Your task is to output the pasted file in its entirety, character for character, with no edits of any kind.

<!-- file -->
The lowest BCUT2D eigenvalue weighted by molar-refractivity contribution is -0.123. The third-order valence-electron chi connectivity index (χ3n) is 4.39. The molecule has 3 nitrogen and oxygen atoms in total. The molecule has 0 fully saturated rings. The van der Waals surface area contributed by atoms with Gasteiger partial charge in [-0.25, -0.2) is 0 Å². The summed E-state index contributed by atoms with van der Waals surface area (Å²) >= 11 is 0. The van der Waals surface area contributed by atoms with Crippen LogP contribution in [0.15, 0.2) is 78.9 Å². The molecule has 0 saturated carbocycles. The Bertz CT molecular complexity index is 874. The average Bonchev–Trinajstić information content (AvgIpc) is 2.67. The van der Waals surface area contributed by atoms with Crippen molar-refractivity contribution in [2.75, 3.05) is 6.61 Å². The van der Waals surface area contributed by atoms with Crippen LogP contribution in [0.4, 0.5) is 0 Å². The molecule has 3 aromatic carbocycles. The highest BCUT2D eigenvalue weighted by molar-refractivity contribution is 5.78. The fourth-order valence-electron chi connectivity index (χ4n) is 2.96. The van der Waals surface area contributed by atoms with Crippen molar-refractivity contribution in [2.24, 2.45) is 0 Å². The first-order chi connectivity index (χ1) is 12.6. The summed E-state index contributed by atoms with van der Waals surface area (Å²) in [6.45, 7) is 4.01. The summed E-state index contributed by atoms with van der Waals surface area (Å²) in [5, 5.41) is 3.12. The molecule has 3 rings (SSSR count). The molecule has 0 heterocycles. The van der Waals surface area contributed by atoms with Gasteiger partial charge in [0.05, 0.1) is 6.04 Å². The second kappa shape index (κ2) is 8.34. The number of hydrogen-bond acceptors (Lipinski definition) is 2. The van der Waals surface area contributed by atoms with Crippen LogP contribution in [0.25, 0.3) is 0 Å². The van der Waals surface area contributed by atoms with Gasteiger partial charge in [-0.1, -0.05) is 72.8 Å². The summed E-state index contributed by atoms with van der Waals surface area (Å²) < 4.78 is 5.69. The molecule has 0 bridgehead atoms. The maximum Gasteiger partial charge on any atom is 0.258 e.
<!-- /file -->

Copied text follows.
The lowest BCUT2D eigenvalue weighted by molar-refractivity contribution is -0.123. The third-order valence-electron chi connectivity index (χ3n) is 4.39. The molecule has 3 nitrogen and oxygen atoms in total. The molecule has 0 fully saturated rings. The van der Waals surface area contributed by atoms with Gasteiger partial charge in [-0.25, -0.2) is 0 Å². The summed E-state index contributed by atoms with van der Waals surface area (Å²) >= 11 is 0. The van der Waals surface area contributed by atoms with Crippen LogP contribution in [0.15, 0.2) is 78.9 Å². The molecule has 0 saturated carbocycles. The Bertz CT molecular complexity index is 874. The average Bonchev–Trinajstić information content (AvgIpc) is 2.67. The van der Waals surface area contributed by atoms with Crippen molar-refractivity contribution in [2.75, 3.05) is 6.61 Å². The van der Waals surface area contributed by atoms with Crippen LogP contribution in [0.4, 0.5) is 0 Å². The molecule has 3 aromatic carbocycles. The highest BCUT2D eigenvalue weighted by molar-refractivity contribution is 5.78. The fourth-order valence-electron chi connectivity index (χ4n) is 2.96. The van der Waals surface area contributed by atoms with Crippen molar-refractivity contribution in [2.24, 2.45) is 0 Å². The first-order chi connectivity index (χ1) is 12.6. The summed E-state index contributed by atoms with van der Waals surface area (Å²) in [6.45, 7) is 4.01. The summed E-state index contributed by atoms with van der Waals surface area (Å²) in [5, 5.41) is 3.12. The molecule has 3 rings (SSSR count). The molecule has 0 heterocycles. The van der Waals surface area contributed by atoms with Gasteiger partial charge in [0.05, 0.1) is 6.04 Å². The second kappa shape index (κ2) is 8.34. The number of hydrogen-bond acceptors (Lipinski definition) is 2. The van der Waals surface area contributed by atoms with Crippen LogP contribution in [0.25, 0.3) is 0 Å². The van der Waals surface area contributed by atoms with Gasteiger partial charge in [-0.1, -0.05) is 72.8 Å². The summed E-state index contributed by atoms with van der Waals surface area (Å²) < 4.78 is 5.69. The molecule has 0 bridgehead atoms. The maximum Gasteiger partial charge on any atom is 0.258 e.